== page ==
Tom Jolliffe takes a look back at John Woo’s somewhat forgotten sophomore Hollywood effort, Broken Arrow, which turns 25…
Remember Broken Arrow? Memory a bit hazy? Well John Woo’s second Hollywood film, a box office hit at the time, turns 25. In 1996 we were seeing a decided shift away from the kind of heroics usually reserved for action titans like Arnold Schwarzenegger or Sylvester Stallone (with the likes of Nicolas Cage, Keanu Reeves and Tom Cruise rising to the fore). Stallone made Daylight the same year, which bombed, whilst Arnold made Eraser, which was pretty successful all told, but still represented something of a financial disappointment for a star whose work was being benchmarked against his previous two James Cameron films for financial returns. In fact if you think of Eraser, it’s another example of an action film that’s been a little (perhaps unfairly) forgotten in time, much like True Lies from a couple of years prior.
Broken Arrow would feature John Travolta as the villain, with Christian Slater out to stop him. It plays on a Die Hard formula that sees an underdog hero in Slater, having to put a stop to a world ending event against Nuke thieving terrorists (lead by Travolta). The former cohorts turned enemies, battle it out in a film helmed by one of the all time great action directors in John Woo. Woo had already made his Hollywood bow when Jean-Claude Van Damme brought him over to direct Hard Target. That film was successful, though has seen its stock rise a lot in the intervening years, not least because it felt closer to Woo unfiltered, whilst Broken Arrow is Woo-lite. Regardless, this film riding off the coattails of Travolta’s re-emergence as an A-list star (whilst Christian Slater still had some credit in the bank at this point), is an interesting case. Why don’t people talk about Broken Arrow much anymore?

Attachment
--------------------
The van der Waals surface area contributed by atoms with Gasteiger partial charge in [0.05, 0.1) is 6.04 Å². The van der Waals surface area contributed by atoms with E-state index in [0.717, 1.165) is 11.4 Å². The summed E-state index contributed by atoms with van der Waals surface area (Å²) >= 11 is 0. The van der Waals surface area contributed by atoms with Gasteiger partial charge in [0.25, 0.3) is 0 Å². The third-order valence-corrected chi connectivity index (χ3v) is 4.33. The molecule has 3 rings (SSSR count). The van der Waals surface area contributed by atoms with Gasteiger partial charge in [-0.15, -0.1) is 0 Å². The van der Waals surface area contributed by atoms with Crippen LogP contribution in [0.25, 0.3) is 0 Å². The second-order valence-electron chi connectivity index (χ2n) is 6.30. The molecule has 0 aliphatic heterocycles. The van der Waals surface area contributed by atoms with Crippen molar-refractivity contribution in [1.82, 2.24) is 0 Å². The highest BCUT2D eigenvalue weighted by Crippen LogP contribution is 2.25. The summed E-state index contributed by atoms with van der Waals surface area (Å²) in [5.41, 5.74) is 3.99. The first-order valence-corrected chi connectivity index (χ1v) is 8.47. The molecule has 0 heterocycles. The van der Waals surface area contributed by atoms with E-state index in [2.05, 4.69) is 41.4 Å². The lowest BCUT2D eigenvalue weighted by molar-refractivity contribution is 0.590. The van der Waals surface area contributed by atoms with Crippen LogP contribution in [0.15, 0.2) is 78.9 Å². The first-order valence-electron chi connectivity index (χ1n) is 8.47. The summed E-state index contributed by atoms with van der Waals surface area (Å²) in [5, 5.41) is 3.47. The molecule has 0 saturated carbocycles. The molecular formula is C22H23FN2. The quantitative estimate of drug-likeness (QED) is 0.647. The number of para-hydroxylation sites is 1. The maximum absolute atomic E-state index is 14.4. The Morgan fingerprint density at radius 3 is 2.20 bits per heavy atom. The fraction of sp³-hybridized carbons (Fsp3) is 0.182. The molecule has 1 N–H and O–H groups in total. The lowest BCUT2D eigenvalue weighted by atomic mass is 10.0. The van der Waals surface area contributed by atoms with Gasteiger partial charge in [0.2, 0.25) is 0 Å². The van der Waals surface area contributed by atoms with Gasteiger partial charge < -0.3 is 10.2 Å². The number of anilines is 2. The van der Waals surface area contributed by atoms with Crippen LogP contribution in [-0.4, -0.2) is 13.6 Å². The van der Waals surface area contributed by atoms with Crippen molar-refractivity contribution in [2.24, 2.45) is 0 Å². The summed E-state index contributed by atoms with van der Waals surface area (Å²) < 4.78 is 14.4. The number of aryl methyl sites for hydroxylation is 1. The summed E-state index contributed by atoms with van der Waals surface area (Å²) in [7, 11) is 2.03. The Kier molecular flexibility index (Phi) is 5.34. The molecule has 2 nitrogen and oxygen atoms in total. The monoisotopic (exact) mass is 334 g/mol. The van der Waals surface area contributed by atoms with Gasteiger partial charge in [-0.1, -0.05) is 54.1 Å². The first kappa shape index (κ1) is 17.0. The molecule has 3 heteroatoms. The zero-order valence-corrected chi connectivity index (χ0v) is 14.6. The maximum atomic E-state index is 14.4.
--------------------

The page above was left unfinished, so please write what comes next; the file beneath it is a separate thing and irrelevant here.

For one, it’s not brilliant. It’s good. It’s entertaining and whilst Woo is a little hamstrung, he provides enough flair to inject the set pieces with style. Slater is arguably a touch bland as our everyman hero, the co-pilot whose boss has gone rogue. Lets face it, villains stealing the limelight from the hero wasn’t uncommon, but Travolta does it at a canter. He was still very much revelling in his post-Pulp Fiction renaissance and enjoying the opportunity to have fun as a villain. Slater meanwhile, wasn’t helped with a cookie cutter character lacking in much grit, and often tied down with his female co-star Samantha Mathis who felt equally mundane. It felt like an example of putting a female character in to keep a demographic happy (or try to exploit it) without giving the character too much to work with, but then, this can often be the remit. Action genre boxes need ticking off first before the chance to venture into untraveled character paths comes along. It tends to be why villains become theatrical, as they’re granted a certain inherent freedom for a theatricality that offsets their often simple motivations. That said, Slater still has enough charisma to remain easy to root for.